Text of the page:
There is a lot of nonsense thrown around when it comes to achieving success. It’s very difficult to distinguish from what’s true or false, especially if it’s something we’re raised from childhood to believe.
You really have to begin to question the validity of these claims. If you find yourself repeating a “fact” and you have no answer when asked why that is, you need to re-evaluate your views. You will also find that you make a lot of enemies if you open your mouth to speak about the issues, but hey, that just comes with the expanded knowledge.
First, let’s define success because obviously it is different for everyone. Although this isn’t my personal definition of success – mine being about passion – many dictionaries cite success as “the attainment of wealth, position, honors, or the like.”
Many people do think of success as being about money and status, so I will address success as if that was the only definition, for the sake of this article.
Here are 6 outrageous lies you probably have been raised to believe about success (money, honor, etc.)
1. College is the ONLY path to achieving success
“Without college, you’re going to wind up on the streets homeless and begging for money!”
Here is what we’ve all been raised to believe from childhood. The golden formula to success works like this: you go to a good school, you get a degree, you’ll get a good job, and you’ll make tons of money (notice the rhyme.)
Being raised in a traditional Asian family, you can bet that I heard this A LOT as I was growing up. I still hear it all the time.
Here’s the thing, college is not the only way, it’s not a guarantee, and some may even argue that none of us should go! James Altucher is an interesting figure on this subject.
Although I agree with a lot of what he says, I would add that it is a decision that people need to think about a lot more. Certain jobs definitely do need a degree (surgeons, doctors, etc.,) but people are fixated on the idea that everyone needs a degree to make money.
What’s more realistic is that college is more of a gamble where you can either get a degree to make enough money and pay down your college debt, or you end up with tons of debt without a full-time job to help pay it down. It isn’t a universal answer that guarantees the former.
2. You need goals and a BIG picture
“If you don’t know what your goals are you’re going to end up nowhere. You’re going to be wandering forever and you won’t achieve success.”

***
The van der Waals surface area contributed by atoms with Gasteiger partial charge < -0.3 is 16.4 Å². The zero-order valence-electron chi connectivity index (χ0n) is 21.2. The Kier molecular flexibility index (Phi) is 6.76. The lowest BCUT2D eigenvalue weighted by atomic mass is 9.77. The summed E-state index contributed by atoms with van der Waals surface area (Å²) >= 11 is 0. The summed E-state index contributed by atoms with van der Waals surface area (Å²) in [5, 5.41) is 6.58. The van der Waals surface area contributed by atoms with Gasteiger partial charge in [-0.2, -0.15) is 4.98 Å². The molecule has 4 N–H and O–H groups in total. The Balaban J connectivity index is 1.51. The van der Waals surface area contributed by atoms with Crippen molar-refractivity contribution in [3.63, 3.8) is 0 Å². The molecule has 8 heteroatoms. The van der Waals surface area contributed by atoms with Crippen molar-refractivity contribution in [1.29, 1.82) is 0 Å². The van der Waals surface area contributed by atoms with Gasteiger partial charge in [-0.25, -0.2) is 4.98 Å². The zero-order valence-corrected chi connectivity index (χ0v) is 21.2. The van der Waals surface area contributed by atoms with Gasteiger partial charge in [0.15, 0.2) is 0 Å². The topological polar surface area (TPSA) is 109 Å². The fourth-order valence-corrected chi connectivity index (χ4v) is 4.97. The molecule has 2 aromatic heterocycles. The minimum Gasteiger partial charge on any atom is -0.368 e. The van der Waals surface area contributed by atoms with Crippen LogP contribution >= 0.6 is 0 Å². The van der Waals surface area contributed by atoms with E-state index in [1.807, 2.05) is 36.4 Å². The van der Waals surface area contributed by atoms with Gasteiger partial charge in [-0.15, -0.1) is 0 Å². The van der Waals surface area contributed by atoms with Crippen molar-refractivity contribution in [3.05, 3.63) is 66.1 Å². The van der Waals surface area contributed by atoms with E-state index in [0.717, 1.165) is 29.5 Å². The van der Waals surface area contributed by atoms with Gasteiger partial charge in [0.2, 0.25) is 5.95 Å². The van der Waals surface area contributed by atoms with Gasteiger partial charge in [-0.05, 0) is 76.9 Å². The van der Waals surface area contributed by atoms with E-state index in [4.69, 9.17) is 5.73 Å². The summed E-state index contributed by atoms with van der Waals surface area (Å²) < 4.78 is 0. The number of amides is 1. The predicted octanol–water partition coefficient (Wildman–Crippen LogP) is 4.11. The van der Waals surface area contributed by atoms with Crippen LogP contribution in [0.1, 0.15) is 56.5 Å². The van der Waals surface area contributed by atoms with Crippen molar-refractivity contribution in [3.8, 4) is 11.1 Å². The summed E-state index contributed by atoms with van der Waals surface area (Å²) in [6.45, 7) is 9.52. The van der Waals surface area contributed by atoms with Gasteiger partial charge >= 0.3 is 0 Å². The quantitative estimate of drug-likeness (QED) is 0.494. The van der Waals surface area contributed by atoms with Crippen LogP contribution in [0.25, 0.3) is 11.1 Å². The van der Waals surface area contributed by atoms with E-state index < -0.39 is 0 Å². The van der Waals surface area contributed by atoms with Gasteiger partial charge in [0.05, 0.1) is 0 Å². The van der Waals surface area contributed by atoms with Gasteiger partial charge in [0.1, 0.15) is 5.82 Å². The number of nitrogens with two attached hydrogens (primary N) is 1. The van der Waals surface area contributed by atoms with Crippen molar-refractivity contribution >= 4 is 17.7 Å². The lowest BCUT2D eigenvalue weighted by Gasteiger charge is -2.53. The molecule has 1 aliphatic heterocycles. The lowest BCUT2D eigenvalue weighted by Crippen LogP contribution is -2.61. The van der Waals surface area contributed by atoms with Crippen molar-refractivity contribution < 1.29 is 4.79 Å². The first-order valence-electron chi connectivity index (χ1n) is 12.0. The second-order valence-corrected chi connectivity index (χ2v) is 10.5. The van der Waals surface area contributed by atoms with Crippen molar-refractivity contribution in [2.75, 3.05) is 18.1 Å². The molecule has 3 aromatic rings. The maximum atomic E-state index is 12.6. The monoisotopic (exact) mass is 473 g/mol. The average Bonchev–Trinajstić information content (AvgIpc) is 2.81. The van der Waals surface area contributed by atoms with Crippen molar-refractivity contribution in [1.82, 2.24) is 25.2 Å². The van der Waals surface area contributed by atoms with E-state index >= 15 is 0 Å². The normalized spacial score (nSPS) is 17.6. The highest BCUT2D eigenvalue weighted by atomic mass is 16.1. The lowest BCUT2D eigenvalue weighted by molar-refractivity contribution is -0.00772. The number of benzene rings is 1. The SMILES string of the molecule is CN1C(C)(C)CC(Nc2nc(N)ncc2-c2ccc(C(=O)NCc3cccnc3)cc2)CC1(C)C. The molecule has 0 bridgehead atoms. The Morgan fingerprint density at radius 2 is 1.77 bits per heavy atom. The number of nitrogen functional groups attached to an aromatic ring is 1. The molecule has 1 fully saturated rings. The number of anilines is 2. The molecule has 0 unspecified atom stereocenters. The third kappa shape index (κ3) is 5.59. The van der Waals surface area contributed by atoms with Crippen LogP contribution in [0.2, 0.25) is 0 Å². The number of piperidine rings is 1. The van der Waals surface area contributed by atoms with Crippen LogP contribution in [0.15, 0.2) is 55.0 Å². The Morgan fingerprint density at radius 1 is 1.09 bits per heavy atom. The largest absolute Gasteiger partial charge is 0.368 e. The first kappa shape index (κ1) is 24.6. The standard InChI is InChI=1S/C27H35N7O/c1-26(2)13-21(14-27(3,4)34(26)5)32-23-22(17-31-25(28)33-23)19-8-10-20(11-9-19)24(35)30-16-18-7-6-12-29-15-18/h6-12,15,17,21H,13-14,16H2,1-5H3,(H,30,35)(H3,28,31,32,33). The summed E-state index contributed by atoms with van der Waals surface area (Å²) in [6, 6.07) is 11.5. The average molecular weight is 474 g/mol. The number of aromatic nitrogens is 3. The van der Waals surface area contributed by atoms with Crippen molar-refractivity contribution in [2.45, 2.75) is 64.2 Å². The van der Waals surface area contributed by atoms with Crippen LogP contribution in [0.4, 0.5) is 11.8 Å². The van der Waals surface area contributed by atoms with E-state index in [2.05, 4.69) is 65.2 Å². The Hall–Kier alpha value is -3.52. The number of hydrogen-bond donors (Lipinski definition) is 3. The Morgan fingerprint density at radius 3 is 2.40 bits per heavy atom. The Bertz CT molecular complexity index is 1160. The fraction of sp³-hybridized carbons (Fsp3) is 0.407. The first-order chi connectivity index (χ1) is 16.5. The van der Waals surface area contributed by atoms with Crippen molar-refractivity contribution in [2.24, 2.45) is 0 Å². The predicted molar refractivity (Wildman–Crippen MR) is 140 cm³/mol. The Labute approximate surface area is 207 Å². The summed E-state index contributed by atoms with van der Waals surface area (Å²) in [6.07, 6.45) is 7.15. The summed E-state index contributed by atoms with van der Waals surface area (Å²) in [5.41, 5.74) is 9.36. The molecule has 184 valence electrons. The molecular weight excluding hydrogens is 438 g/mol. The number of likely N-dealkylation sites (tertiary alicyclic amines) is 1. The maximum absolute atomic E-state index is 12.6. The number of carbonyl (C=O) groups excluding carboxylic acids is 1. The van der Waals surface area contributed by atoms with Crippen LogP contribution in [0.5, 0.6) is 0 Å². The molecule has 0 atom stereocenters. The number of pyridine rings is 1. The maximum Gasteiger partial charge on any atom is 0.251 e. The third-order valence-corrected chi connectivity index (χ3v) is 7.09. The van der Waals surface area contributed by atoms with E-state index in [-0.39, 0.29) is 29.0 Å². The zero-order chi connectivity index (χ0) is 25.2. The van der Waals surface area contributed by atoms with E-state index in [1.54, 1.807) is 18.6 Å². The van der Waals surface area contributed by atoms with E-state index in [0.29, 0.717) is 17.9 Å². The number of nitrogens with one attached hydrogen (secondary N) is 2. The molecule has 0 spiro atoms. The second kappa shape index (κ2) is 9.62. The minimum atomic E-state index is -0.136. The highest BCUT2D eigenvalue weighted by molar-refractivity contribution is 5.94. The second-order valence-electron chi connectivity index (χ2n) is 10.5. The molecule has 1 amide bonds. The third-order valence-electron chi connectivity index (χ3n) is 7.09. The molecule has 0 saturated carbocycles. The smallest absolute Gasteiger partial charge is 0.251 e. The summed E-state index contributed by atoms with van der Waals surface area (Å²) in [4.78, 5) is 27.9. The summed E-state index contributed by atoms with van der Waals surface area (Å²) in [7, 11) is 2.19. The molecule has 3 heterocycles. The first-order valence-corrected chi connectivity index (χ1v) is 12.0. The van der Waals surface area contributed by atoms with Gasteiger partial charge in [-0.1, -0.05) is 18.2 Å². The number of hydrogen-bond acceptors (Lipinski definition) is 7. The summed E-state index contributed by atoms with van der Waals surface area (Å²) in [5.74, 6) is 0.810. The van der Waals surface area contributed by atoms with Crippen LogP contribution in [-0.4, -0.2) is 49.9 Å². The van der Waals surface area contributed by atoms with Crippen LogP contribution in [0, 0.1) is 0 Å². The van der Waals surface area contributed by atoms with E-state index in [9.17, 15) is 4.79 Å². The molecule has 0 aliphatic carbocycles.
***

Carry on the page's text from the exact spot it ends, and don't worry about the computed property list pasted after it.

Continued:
Leo from Zen Habits had an interesting idea called No Goal. I didn’t start using this term until I came across Leo’s article, but I sure as hell have been living through this concept for a lifetime.
The issue I have with goals is that they’re just so limiting. Set goals force you on a narrow path where there is one objective and only certain steps you can take.
I was telling a friend about this idea and I gave him an example using a fictitious entrepreneur. I think the story went pretty well considering the fact that I told it on the fly and made the details up as I went along.
It basically went along like this:
Imagine I am an Entrepreneur who needs to raise $35,000 by the end of this year.
So now I start brainstorming. Okay, so how am I going to make this $35,000 by the end of this year? Brainstorm. Brainstorm.
I’ll get on Kickstarter, pitch my idea. I’ll crowdfund. Maybe I’ll call in several favors. I’ll do a bit more freelance here and there. If I do X amount of freelance work in the next few days I should be on track.
Let’s see… If I do all this then I’ll make $_____ a week. Okay, I’m on mark. I’m making $3,000 a month so I should be good.
Then I stop. Why keep going? I’m already on the right path and if I keep up the momentum I’ll hit my projected goal of $35,000 in 12 months.
That’s where you screw up if you think like this. Your actions were too driven by this one, focused goal. All you have to do is raise that amount and you’re done. You calculated how much work you’d have to put in. You calculated when you can stop.
Instead of working with that passion and going far beyond, you feel satisfied with the progress and refuse to go any further.
Do you see the issue with that?
What I personally do is write everything I have to do on Evernote and I just do them. I don’t have a big picture in my head and you would think that’s detrimental, but it’s actually the opposite.
I don’t have any limits because of goals. I just go through the motion and the rest falls together. It’s very calculated and smartly done, but I don’t consciously stress over the big picture because I’m too busy doing.